I came across this great article from a local Realtor and thought it was worth sharing...
"I have been helping people buy and sell homes so long now that I remember when there was no such thing as a home inspector. There were only pest and dry rot inspectors, the “termite/carpenter ant guys!” When home inspections first became available it was sometimes hard to talk a buyer into paying more $$ for someone to take a closer look at their home. Everyone had an uncle or cousin that was a contractor or had some construction background and that would normally be the fallback position for any kind of inspection other than the industry expected pest and dry rot report.
As a Realtor we had to learn language and logic to help the buyer understand the value of this third party “expert” written opinion on one of the largest investments many families make. Today we don’t have to do that. It is assumed that there will be a home inspection we just have to talk about who, and when. It is just a normal, expected course of business. However, they can be misused. I spend a lot of time talking to my buyers and sellers about the purpose of a home inspection. For my sellers I warn them that a lot of inexperienced or perhaps more “win at all costs Realtors” may council their clients, or probably more accurately, stated be unable to counter their client’s natural tendency to ask for it all!
So what is the purpose of a home inspection? From my long term vantage point there are three major purposes. ONE, do I even want this home when I see how it has been maintained? TWO, if we assume the answer to number one is yes, then are there condition issues outstanding that the buyer would be willing to walk away from the sale if the seller won’t mediate? If there are, then the seller agreeing to do the buyer’s desired repair/replace items becomes a condition of the sale moving forward. The big point that I try to make to both my sellers and buyers here is what the inspection is NOT! It is not a Christmas Wish List to turn an older home into a brand new one. If that is the buyer’s desire they should be looking at a brand new home.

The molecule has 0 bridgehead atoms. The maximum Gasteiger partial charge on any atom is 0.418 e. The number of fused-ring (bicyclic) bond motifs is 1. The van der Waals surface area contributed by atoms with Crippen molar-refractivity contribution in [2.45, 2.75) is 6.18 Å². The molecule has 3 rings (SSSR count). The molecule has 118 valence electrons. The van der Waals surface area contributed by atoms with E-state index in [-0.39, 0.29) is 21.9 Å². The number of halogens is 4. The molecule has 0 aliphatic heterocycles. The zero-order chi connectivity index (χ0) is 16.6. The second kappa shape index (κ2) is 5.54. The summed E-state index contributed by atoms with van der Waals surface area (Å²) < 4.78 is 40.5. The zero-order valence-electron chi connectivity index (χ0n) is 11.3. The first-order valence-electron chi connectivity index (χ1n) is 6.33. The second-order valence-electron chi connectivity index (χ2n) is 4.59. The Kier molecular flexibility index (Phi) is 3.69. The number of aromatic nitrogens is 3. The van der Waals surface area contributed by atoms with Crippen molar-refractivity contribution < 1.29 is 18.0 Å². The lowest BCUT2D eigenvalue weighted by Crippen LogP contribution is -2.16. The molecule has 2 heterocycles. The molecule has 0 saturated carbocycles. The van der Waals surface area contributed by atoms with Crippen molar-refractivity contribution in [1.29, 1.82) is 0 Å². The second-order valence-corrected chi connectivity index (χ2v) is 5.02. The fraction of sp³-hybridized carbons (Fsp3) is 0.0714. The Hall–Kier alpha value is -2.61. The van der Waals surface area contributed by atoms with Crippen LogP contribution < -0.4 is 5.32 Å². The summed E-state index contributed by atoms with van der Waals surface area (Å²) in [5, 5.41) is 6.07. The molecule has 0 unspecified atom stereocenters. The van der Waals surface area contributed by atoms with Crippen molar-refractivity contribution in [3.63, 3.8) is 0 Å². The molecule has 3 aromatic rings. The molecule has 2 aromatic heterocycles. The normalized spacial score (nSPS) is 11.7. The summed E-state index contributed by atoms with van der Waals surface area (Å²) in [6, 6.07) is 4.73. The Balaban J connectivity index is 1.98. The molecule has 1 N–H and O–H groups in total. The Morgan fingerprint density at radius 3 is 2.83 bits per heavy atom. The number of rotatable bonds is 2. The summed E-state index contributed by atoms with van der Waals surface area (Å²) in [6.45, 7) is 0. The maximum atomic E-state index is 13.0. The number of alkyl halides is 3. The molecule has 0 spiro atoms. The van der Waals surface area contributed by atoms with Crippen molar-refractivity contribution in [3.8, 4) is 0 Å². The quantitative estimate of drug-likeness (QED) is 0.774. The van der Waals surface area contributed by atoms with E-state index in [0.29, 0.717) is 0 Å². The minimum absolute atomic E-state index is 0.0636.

But, I did mention three purposes. Perhaps the most important is the THIRD purpose. If at all possible I really recommend to my buyers that they attend the inspection. This is probably the single most important learning experience in this whole process. This is your first opportunity to become intimately acquainted with your new home. Seeing things in person as the inspector points them out is immeasurably better than reading the 20-40 page report later. Having seen these issues in person puts them in perspective. This then brings us to that THIRD purpose. This report becomes your owner’s manual. This is a great reference to keep handy. It is invaluable asset in keeping up with the maintenance on your new investment. Between what you learned at physically being at the inspection and the new “Owner’s Manual” you were given at the end of that inspection you are now much better equipped to enter the world of the responsible home owner!"
What do you think? Have you had a home inspection in the past and been able to use your report as a manual? Tell us about it in the comments section below.